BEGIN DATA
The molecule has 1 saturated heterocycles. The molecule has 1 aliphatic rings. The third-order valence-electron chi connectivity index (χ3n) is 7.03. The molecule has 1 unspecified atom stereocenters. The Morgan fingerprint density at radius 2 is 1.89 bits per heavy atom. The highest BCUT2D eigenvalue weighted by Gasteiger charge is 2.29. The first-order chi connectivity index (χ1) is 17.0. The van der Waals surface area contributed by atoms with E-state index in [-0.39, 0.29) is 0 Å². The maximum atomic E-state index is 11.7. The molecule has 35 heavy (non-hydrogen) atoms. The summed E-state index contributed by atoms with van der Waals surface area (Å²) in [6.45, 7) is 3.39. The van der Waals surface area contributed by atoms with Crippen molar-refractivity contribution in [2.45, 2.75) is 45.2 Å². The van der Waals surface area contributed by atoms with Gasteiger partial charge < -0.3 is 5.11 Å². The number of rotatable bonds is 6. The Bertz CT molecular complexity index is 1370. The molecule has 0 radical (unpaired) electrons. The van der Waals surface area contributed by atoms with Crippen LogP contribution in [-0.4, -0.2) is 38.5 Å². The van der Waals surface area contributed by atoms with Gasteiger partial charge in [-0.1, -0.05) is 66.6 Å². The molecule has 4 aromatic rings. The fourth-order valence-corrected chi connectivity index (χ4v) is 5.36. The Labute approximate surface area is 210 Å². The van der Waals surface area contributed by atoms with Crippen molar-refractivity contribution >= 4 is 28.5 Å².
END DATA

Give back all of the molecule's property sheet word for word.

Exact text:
The molecule has 1 saturated heterocycles. The molecule has 1 aliphatic rings. The third-order valence-electron chi connectivity index (χ3n) is 7.03. The molecule has 1 unspecified atom stereocenters. The Morgan fingerprint density at radius 2 is 1.89 bits per heavy atom. The highest BCUT2D eigenvalue weighted by Gasteiger charge is 2.29. The first-order chi connectivity index (χ1) is 17.0. The van der Waals surface area contributed by atoms with E-state index in [-0.39, 0.29) is 0 Å². The maximum atomic E-state index is 11.7. The molecule has 35 heavy (non-hydrogen) atoms. The summed E-state index contributed by atoms with van der Waals surface area (Å²) in [6.45, 7) is 3.39. The van der Waals surface area contributed by atoms with Crippen molar-refractivity contribution in [2.45, 2.75) is 45.2 Å². The van der Waals surface area contributed by atoms with Gasteiger partial charge < -0.3 is 5.11 Å². The number of rotatable bonds is 6. The Bertz CT molecular complexity index is 1370. The molecule has 0 radical (unpaired) electrons. The van der Waals surface area contributed by atoms with Crippen LogP contribution in [-0.4, -0.2) is 38.5 Å². The van der Waals surface area contributed by atoms with Gasteiger partial charge in [-0.1, -0.05) is 66.6 Å². The molecule has 4 aromatic rings. The fourth-order valence-corrected chi connectivity index (χ4v) is 5.36. The Labute approximate surface area is 210 Å². The van der Waals surface area contributed by atoms with Crippen molar-refractivity contribution >= 4 is 28.5 Å².